The Man and the Lion

The Man once invited the Lion to be his guest, according to John Newman’s modern fable, and received him with princely hospitality.  “The Lion had the run of a magnificent palace, in which there were many things to admire. Various subjects were represented in the fine specimens of sculpture and painting by the great masters, but the most prominent was of the Lion himself. As the Man led him from one apartment to another, he pointed out the homage which these art works paid to the importance of the Lion tribe. 


“There was however one remarkable feature in all of them, to which the Man, out of politeness, said nothing.  On one point all of the paintings and sculptures agreed : the man was  always victorious and the lion was always overcome. 


“When the Lion had finished the tour, the Man asked how what he thought of the splendors he had seen. The Lion did full justice to the riches and the wonder, but, he added, “Lions would have fared better had they been the artists.”


Historians paint on a broad canvas, ranging from  religious and civil wars, rebirths and reforms, laws and constitutions,  rebellions and revolutions,  parliaments and monarchies, liberalism and autocracy, to heroes and villains, steam and nuclear power, and local and global conflicts. Yet none of these would be recorded if honey bees held the brush, even as research out of the Universities of Oxford and London is recording mounting evidence that insects can experience a remarkable range of feelings. They can literally buzz with delight at pleasant surprises or sink into depression when bad things happen that are out of their control. They can be optimistic, cynical or frightened, and respond to pain just as  any mammal does.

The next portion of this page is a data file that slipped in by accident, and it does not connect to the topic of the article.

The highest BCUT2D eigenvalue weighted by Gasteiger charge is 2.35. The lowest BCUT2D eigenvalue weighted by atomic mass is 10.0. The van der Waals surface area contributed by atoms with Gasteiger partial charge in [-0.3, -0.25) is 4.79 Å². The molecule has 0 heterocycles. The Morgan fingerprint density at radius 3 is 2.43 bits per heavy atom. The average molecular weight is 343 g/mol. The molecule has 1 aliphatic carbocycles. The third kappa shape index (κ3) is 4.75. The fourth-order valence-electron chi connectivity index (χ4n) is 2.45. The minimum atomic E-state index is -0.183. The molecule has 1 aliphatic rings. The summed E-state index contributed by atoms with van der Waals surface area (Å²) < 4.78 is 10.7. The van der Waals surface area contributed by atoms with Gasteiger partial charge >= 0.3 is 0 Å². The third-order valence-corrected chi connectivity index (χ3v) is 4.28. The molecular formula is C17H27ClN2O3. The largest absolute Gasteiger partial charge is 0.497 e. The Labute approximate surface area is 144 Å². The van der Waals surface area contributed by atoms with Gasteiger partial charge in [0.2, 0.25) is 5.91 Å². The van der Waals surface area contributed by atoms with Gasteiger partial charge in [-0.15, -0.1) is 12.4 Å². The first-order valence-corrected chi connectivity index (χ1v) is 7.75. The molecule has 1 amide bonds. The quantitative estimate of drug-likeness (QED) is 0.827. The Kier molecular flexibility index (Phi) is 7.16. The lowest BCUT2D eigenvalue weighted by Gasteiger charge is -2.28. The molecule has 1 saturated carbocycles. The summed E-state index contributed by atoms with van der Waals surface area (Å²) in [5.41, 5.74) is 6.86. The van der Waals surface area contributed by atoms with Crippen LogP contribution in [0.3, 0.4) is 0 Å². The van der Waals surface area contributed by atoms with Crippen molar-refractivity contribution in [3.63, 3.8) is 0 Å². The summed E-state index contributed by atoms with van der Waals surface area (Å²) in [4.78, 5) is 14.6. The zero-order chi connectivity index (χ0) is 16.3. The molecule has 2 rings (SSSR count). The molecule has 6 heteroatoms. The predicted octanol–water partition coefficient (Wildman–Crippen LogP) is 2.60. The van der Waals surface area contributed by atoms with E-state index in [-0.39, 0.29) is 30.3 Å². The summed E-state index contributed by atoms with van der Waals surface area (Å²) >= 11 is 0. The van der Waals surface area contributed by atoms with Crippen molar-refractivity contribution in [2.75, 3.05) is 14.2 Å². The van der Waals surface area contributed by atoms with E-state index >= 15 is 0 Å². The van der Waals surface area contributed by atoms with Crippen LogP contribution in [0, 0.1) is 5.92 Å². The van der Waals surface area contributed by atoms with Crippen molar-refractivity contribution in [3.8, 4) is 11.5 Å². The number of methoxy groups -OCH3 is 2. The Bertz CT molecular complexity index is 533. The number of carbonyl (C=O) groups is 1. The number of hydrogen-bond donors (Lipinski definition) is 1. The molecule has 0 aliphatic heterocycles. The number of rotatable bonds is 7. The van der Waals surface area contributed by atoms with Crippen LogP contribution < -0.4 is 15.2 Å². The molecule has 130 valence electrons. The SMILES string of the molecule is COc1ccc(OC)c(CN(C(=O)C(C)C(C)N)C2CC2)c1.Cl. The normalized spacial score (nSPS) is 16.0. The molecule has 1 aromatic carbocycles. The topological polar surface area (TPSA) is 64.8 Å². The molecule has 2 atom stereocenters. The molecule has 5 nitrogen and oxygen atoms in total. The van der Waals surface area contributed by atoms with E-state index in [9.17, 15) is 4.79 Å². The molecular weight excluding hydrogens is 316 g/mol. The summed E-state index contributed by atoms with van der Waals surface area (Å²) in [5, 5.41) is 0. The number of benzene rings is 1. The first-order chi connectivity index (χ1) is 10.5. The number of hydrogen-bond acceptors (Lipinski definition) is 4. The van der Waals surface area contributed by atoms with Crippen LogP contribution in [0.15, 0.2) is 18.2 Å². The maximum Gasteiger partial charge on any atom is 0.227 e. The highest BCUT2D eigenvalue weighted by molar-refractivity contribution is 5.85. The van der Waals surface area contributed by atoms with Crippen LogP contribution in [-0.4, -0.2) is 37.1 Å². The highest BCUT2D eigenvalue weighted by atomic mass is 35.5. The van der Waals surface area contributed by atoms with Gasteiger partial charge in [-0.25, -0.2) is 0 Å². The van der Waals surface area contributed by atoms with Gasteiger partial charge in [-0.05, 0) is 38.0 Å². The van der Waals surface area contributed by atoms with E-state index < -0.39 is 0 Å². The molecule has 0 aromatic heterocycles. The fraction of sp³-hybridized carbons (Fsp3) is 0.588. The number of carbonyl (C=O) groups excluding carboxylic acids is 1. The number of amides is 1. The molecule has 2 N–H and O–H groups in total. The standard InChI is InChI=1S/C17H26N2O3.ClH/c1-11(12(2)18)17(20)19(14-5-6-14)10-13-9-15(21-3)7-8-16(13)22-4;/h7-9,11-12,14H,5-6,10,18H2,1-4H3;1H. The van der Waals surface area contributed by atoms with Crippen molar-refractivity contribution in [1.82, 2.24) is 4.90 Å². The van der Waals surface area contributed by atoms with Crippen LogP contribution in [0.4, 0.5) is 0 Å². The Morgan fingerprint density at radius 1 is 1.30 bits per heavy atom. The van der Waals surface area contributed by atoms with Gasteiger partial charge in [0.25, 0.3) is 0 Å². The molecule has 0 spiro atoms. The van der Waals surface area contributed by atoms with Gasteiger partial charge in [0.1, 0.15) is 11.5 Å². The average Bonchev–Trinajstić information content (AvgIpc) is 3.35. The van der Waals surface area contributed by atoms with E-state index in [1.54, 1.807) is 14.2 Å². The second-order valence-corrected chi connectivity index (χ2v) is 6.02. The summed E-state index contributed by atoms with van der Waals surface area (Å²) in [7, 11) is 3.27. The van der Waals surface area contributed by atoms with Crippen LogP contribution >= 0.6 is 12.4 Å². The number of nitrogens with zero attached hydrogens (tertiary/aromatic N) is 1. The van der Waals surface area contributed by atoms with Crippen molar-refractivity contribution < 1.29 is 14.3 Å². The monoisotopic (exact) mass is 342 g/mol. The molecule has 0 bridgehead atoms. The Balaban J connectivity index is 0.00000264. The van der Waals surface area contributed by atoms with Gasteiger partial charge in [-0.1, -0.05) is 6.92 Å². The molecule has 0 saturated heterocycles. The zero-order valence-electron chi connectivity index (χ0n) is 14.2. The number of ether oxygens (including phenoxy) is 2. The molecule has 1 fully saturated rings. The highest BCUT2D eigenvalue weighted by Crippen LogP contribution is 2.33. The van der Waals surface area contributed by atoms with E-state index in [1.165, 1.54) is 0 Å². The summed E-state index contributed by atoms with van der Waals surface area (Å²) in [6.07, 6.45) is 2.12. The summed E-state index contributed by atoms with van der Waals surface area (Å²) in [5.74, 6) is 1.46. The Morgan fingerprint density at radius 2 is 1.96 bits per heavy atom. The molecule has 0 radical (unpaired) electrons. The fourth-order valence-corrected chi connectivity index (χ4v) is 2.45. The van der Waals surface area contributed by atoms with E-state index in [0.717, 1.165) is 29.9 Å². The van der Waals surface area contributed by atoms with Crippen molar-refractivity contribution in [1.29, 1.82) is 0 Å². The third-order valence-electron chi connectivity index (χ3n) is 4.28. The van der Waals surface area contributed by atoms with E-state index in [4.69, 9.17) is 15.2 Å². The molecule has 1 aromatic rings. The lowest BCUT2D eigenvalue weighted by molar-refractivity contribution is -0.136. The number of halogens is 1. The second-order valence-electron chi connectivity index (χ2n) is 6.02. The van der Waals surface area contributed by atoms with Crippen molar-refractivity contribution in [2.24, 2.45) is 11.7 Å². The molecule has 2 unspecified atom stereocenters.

The focus of our hypothetical six legged archivist would most likely be exclusively on the environment. The first canvas might have depicted man’s controlled use of fire, perhaps 400 000 years ago, and the revolution in agriculture 10 000 years ago, in that both had an immediate effect on the daily lives of feral colonies.   (As a matter of perspective, the first of the above represents less than 1% of the total existence of honey bees in their current form.)  The first depiction of modern times might reflect the mechanization of production using coal, water and steam, the despoilation  of pristine areas of the countryside, and the abandonment of rural hives as cottagers moved to the new factories in the burgeoning cities.